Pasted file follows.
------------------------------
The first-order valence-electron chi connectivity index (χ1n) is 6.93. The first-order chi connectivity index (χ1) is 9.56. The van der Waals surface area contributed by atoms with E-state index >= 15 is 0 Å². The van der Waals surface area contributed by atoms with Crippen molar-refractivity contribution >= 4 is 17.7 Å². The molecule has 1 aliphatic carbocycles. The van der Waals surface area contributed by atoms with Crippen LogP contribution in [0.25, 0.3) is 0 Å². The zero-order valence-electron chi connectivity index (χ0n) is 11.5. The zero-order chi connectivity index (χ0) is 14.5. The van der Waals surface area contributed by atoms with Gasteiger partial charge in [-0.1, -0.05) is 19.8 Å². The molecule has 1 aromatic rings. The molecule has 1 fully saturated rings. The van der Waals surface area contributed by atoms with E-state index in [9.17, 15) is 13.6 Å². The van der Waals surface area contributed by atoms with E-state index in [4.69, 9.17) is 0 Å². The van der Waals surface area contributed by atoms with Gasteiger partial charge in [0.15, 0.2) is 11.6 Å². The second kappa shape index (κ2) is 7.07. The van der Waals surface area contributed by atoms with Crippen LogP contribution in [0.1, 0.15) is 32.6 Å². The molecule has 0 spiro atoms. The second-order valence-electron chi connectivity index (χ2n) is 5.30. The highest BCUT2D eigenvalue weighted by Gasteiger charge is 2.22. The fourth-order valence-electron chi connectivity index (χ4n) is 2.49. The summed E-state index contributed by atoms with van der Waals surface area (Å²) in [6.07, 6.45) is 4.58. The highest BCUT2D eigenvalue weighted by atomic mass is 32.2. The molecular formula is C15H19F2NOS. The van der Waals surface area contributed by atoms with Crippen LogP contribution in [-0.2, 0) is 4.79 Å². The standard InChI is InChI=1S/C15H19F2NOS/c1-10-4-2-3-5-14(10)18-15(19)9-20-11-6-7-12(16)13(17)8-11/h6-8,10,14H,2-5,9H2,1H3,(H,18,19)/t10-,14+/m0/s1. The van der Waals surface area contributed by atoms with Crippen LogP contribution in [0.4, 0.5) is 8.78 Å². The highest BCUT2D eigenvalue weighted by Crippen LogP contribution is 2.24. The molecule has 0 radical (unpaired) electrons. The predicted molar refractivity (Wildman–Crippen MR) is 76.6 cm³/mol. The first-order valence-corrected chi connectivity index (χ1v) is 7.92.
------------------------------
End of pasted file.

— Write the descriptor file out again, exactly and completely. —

The first-order valence-electron chi connectivity index (χ1n) is 6.93. The first-order chi connectivity index (χ1) is 9.56. The van der Waals surface area contributed by atoms with E-state index >= 15 is 0 Å². The van der Waals surface area contributed by atoms with Crippen molar-refractivity contribution >= 4 is 17.7 Å². The molecule has 1 aliphatic carbocycles. The van der Waals surface area contributed by atoms with Crippen LogP contribution in [0.25, 0.3) is 0 Å². The zero-order valence-electron chi connectivity index (χ0n) is 11.5. The zero-order chi connectivity index (χ0) is 14.5. The van der Waals surface area contributed by atoms with Gasteiger partial charge in [-0.1, -0.05) is 19.8 Å². The molecule has 1 aromatic rings. The molecule has 1 fully saturated rings. The van der Waals surface area contributed by atoms with E-state index in [9.17, 15) is 13.6 Å². The van der Waals surface area contributed by atoms with E-state index in [4.69, 9.17) is 0 Å². The van der Waals surface area contributed by atoms with Gasteiger partial charge in [0.15, 0.2) is 11.6 Å². The second kappa shape index (κ2) is 7.07. The van der Waals surface area contributed by atoms with Crippen LogP contribution in [0.1, 0.15) is 32.6 Å². The molecule has 0 spiro atoms. The second-order valence-electron chi connectivity index (χ2n) is 5.30. The highest BCUT2D eigenvalue weighted by Gasteiger charge is 2.22. The fourth-order valence-electron chi connectivity index (χ4n) is 2.49. The summed E-state index contributed by atoms with van der Waals surface area (Å²) in [6.07, 6.45) is 4.58. The highest BCUT2D eigenvalue weighted by atomic mass is 32.2. The molecular formula is C15H19F2NOS. The van der Waals surface area contributed by atoms with Crippen LogP contribution in [-0.2, 0) is 4.79 Å². The standard InChI is InChI=1S/C15H19F2NOS/c1-10-4-2-3-5-14(10)18-15(19)9-20-11-6-7-12(16)13(17)8-11/h6-8,10,14H,2-5,9H2,1H3,(H,18,19)/t10-,14+/m0/s1. The van der Waals surface area contributed by atoms with Crippen LogP contribution in [0.4, 0.5) is 8.78 Å². The highest BCUT2D eigenvalue weighted by Crippen LogP contribution is 2.24. The molecule has 0 radical (unpaired) electrons. The predicted molar refractivity (Wildman–Crippen MR) is 76.6 cm³/mol. The first-order valence-corrected chi connectivity index (χ1v) is 7.92.